I have Ricochets (the old ones that go over the OEM)

I would jump on the RCI skid deal. Steel is great and they are not THAT much heavier than aluminum. PLUS I really like all the holes in the RCIs. Sure you may get a little hung up if you hit one just right, but I hate dumping all the mud and dirt out of my 'solid' Ricochet set.

Do you have a 10+??? RCI has the oil filter door. No dropping skids to change it. I know it is only a few bolts but what a PITA it can be.
I'm trying to weight the pluses and minuses of either. If I do Steel I could do powder coat with the money saved from aluminum. If I do Aluminum I don't think I'd spring for the powder coat (though I think it looks way better) but would imagine I would save on gas over time. As I mentioned this is my daily driver and most driving would still be on the road, so I am leaning towards aluminum at this point, but all of your advice has been very helpful.
 

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Yeah aluminum uses anodizing. I personally love the bare aluminum look. I have found that the anodized ones really shed mud and staining better. I had bought front LCA skids anodized black. I wanted silver so I ground all the anodizing off. The backside, still black, cleans up easily. The bare aluminum had a fair bit of southern red mud staining lol. Not a big deal, just something I noticed.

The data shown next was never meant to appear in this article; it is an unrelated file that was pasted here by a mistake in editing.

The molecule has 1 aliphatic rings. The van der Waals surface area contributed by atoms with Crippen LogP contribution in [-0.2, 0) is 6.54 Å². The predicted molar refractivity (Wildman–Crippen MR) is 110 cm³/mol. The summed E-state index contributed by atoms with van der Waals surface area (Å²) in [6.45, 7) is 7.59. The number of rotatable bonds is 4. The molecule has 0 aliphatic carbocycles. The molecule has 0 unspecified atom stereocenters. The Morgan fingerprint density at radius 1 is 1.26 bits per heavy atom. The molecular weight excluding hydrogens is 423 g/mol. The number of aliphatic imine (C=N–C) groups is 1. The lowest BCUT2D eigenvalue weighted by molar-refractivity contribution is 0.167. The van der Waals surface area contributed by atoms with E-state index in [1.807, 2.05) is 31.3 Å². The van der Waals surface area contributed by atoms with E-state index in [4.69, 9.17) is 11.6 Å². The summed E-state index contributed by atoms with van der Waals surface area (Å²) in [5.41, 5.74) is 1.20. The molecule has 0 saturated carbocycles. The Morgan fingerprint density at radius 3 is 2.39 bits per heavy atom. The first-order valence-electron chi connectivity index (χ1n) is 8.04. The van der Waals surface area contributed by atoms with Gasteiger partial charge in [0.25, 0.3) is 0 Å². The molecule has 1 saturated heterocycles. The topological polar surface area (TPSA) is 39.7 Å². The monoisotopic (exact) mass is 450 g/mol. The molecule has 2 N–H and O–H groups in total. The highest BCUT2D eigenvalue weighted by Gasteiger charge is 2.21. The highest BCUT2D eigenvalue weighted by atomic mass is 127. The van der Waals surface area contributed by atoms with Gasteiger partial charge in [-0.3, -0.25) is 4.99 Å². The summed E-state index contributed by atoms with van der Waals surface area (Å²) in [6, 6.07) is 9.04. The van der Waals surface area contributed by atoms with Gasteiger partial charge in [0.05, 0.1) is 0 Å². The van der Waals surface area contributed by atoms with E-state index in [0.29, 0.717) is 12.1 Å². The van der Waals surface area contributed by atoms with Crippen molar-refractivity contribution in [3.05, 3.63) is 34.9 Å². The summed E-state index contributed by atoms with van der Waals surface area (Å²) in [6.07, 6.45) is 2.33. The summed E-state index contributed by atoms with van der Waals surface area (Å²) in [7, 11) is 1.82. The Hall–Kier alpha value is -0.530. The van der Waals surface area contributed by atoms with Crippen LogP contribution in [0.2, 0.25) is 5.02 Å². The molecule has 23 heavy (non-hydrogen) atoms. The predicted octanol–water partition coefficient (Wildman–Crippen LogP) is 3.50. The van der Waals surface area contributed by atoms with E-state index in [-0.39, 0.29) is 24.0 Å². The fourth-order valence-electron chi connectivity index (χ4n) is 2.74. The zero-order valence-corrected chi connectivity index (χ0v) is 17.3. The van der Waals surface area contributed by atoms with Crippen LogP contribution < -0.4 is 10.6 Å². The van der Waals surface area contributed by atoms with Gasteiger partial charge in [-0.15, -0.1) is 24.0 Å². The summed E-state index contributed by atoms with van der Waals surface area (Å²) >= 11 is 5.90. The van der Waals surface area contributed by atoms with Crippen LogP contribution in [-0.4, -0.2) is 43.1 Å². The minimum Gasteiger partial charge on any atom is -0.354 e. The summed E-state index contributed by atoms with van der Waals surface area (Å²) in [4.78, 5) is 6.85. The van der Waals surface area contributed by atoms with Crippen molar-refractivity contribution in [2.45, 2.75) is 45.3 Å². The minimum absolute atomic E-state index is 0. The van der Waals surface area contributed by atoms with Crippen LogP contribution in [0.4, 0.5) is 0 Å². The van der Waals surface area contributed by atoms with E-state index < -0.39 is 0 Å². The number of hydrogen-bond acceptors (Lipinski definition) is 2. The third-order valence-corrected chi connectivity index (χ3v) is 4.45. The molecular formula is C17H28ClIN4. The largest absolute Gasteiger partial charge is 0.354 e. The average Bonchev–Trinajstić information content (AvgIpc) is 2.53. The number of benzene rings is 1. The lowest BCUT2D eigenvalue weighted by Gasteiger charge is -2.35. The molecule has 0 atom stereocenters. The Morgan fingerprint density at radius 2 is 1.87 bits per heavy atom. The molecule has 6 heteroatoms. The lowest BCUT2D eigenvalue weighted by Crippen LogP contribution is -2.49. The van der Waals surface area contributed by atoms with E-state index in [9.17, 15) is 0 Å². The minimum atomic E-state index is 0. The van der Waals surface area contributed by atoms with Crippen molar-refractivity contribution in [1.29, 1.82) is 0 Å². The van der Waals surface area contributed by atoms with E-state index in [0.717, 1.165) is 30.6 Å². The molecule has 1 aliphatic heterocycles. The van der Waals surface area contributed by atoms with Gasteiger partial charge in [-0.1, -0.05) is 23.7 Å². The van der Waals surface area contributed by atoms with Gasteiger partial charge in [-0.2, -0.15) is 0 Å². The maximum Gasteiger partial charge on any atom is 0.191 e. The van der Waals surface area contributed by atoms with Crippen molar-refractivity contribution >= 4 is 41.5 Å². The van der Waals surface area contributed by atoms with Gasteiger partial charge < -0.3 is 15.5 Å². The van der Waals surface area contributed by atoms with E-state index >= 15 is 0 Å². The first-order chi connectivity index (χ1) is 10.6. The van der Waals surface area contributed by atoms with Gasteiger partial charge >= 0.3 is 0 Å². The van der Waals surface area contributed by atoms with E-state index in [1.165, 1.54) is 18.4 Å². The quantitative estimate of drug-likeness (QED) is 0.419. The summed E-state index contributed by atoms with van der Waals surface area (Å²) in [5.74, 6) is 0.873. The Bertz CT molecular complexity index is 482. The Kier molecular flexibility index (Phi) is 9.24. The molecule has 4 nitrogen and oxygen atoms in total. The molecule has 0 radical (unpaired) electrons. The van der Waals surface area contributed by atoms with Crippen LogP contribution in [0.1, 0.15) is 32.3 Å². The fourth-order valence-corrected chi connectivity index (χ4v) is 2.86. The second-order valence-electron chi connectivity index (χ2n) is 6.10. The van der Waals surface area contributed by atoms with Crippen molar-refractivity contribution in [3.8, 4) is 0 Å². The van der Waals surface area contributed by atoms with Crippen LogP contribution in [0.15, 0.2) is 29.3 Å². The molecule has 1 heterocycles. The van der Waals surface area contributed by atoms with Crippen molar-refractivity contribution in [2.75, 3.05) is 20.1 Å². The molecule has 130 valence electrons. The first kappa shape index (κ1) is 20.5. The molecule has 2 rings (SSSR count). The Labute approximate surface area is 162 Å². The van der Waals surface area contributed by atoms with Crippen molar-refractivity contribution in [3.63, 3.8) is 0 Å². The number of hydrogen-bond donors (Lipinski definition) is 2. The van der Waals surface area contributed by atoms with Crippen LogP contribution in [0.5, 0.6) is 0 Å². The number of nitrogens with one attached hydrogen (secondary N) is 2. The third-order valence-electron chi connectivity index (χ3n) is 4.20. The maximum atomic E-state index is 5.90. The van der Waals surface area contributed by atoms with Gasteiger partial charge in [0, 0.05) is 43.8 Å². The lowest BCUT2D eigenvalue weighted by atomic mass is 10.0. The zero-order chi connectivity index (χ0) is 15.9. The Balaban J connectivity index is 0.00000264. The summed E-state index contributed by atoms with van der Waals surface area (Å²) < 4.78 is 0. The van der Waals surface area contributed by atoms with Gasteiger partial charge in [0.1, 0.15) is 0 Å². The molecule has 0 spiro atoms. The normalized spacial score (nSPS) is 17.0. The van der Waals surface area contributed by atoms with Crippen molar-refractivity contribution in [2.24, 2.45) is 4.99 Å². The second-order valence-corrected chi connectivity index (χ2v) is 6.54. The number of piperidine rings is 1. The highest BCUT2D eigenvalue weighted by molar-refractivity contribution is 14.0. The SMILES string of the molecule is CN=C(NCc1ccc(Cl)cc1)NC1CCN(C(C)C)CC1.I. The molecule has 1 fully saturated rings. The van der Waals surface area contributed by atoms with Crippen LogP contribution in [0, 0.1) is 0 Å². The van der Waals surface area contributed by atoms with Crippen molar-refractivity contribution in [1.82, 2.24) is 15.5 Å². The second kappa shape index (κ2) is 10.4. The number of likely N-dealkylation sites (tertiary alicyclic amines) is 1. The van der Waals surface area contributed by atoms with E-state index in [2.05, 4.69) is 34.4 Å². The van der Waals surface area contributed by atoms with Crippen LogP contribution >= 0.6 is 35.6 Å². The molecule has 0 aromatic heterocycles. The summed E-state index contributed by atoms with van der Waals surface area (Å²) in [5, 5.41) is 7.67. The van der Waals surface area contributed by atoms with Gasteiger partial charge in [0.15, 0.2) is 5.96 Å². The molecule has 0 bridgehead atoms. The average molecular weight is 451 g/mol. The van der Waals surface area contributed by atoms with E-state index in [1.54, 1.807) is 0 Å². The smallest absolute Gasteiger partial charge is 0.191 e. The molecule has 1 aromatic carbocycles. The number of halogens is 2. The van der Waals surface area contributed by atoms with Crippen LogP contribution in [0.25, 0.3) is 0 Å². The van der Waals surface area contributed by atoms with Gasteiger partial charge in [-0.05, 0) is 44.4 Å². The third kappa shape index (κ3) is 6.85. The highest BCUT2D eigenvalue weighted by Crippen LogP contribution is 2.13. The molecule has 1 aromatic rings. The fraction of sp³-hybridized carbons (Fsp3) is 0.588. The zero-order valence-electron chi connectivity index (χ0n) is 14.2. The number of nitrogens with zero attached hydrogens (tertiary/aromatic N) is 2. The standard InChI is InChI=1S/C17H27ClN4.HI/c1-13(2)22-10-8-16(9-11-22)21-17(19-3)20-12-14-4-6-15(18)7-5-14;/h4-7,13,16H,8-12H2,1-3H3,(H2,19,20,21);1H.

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Discussion Starter #18
Being that its underneath the truck and all.... I probably shouldn't worry to much about how they look lol
 

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I absolutely love my Ricochet Skids, and would definitely recommend buying a full set. I'm on the west coast where rust isn't nearly the issue that you have, so I would probably be fine with steel ones too, but since you are on the east coast, you should definitely go aluminum in my opinion. The fit and finish of the Ricochets are first class, and they are quite durable. I bash mine on rocks fairly regularly, and while steel would probably hold up better, I don't regret my decision one bit!
This love love love my Ricochet skids, I skipped the gas tank though.
 

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I'm trying to weight the pluses and minuses of either. If I do Steel I could do powder coat with the money saved from aluminum. If I do Aluminum I don't think I'd spring for the powder coat (though I think it looks way better) but would imagine I would save on gas over time. As I mentioned this is my daily driver and most driving would still be on the road, so I am leaning towards aluminum at this point, but all of your advice has been very helpful.
I was in the same exact position as you when ordering skids. Steel is obviously the most durable, and can take a lot of solid rock hits with no problem whatsoever, but I use my rig primarily as my daily driver, and to get to good camping and hiking spots, not to crawl around in the rocks for fun. I have no intention of ever taking my rig into rocks for the sole purpose of being in the rocks, but I did want some protection for when the only way to get to a good camping spot was through some rocks. With that said, the aluminum skids were a no brainer. They save weight, and still offer you plenty of protection for any situation where you are forced to go over rocks. I also went with the gas tank skid, because being out in the middle of nowhere, the last thing I'd want is a solid hit on something puncturing my gas tank and leaving me stranded.

All that being said, if my FJ wasn't my daily driver, I'd have gotten steel skids without a second thought.